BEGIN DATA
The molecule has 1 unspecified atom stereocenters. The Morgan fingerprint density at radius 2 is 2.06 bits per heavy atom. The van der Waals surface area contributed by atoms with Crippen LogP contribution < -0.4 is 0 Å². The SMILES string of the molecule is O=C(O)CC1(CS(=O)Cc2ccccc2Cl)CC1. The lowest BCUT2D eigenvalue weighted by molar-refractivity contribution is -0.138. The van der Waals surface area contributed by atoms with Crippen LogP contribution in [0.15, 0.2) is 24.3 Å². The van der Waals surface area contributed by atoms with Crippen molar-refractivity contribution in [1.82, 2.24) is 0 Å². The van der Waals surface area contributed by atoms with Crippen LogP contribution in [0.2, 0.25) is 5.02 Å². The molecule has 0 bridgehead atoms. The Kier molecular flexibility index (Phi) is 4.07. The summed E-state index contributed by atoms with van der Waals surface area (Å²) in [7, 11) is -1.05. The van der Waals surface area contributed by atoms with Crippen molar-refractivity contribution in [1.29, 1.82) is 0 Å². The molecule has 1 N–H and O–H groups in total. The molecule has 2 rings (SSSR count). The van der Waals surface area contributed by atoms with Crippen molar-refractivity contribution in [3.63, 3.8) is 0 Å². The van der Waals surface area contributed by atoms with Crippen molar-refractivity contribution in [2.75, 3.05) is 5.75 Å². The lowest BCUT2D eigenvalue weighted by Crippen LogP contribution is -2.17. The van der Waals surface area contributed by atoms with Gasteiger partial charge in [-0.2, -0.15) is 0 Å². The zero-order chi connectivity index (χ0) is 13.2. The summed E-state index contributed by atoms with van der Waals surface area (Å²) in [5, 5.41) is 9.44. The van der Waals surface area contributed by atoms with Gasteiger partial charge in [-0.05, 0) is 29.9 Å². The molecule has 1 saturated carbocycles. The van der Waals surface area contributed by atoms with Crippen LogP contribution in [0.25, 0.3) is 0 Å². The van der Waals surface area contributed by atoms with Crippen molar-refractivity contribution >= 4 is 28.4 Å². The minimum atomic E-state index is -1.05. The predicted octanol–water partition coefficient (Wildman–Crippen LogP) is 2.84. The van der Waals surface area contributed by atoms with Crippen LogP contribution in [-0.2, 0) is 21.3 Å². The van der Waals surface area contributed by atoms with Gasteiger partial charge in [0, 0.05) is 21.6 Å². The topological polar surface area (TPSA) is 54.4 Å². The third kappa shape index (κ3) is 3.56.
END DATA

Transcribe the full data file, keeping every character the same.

The molecule has 1 unspecified atom stereocenters. The Morgan fingerprint density at radius 2 is 2.06 bits per heavy atom. The van der Waals surface area contributed by atoms with Crippen LogP contribution < -0.4 is 0 Å². The SMILES string of the molecule is O=C(O)CC1(CS(=O)Cc2ccccc2Cl)CC1. The lowest BCUT2D eigenvalue weighted by molar-refractivity contribution is -0.138. The van der Waals surface area contributed by atoms with Crippen LogP contribution in [0.15, 0.2) is 24.3 Å². The van der Waals surface area contributed by atoms with Crippen molar-refractivity contribution in [1.82, 2.24) is 0 Å². The van der Waals surface area contributed by atoms with Crippen LogP contribution in [0.2, 0.25) is 5.02 Å². The molecule has 0 bridgehead atoms. The Kier molecular flexibility index (Phi) is 4.07. The summed E-state index contributed by atoms with van der Waals surface area (Å²) in [7, 11) is -1.05. The van der Waals surface area contributed by atoms with Crippen molar-refractivity contribution in [1.29, 1.82) is 0 Å². The molecule has 1 N–H and O–H groups in total. The molecule has 2 rings (SSSR count). The van der Waals surface area contributed by atoms with Crippen molar-refractivity contribution in [3.63, 3.8) is 0 Å². The van der Waals surface area contributed by atoms with Crippen molar-refractivity contribution in [2.75, 3.05) is 5.75 Å². The lowest BCUT2D eigenvalue weighted by Crippen LogP contribution is -2.17. The van der Waals surface area contributed by atoms with Gasteiger partial charge in [-0.2, -0.15) is 0 Å². The zero-order chi connectivity index (χ0) is 13.2. The summed E-state index contributed by atoms with van der Waals surface area (Å²) in [5, 5.41) is 9.44. The van der Waals surface area contributed by atoms with Gasteiger partial charge in [-0.05, 0) is 29.9 Å². The molecule has 1 saturated carbocycles. The van der Waals surface area contributed by atoms with Crippen LogP contribution in [0.25, 0.3) is 0 Å². The van der Waals surface area contributed by atoms with Crippen molar-refractivity contribution >= 4 is 28.4 Å². The minimum atomic E-state index is -1.05. The predicted octanol–water partition coefficient (Wildman–Crippen LogP) is 2.84. The van der Waals surface area contributed by atoms with Crippen LogP contribution in [-0.2, 0) is 21.3 Å². The van der Waals surface area contributed by atoms with Gasteiger partial charge in [0, 0.05) is 21.6 Å². The topological polar surface area (TPSA) is 54.4 Å². The third kappa shape index (κ3) is 3.56.